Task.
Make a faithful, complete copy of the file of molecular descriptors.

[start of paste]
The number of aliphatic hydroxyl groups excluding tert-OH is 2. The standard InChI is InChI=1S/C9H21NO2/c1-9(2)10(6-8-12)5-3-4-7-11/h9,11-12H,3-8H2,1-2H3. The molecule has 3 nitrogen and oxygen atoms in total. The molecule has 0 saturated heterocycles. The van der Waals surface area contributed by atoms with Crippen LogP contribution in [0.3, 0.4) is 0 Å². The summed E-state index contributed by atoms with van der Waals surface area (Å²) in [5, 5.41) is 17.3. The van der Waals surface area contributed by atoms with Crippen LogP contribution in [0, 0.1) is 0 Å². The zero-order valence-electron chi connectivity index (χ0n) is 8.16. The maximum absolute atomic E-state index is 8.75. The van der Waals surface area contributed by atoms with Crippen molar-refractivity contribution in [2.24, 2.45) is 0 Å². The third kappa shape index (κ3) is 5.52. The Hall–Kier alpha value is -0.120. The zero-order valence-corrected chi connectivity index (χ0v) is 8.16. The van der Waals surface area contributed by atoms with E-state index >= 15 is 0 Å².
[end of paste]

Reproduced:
The number of aliphatic hydroxyl groups excluding tert-OH is 2. The standard InChI is InChI=1S/C9H21NO2/c1-9(2)10(6-8-12)5-3-4-7-11/h9,11-12H,3-8H2,1-2H3. The molecule has 3 nitrogen and oxygen atoms in total. The molecule has 0 saturated heterocycles. The van der Waals surface area contributed by atoms with Crippen LogP contribution in [0.3, 0.4) is 0 Å². The summed E-state index contributed by atoms with van der Waals surface area (Å²) in [5, 5.41) is 17.3. The van der Waals surface area contributed by atoms with Crippen LogP contribution in [0, 0.1) is 0 Å². The zero-order valence-electron chi connectivity index (χ0n) is 8.16. The maximum absolute atomic E-state index is 8.75. The van der Waals surface area contributed by atoms with Crippen molar-refractivity contribution in [2.24, 2.45) is 0 Å². The third kappa shape index (κ3) is 5.52. The Hall–Kier alpha value is -0.120. The zero-order valence-corrected chi connectivity index (χ0v) is 8.16. The van der Waals surface area contributed by atoms with E-state index >= 15 is 0 Å².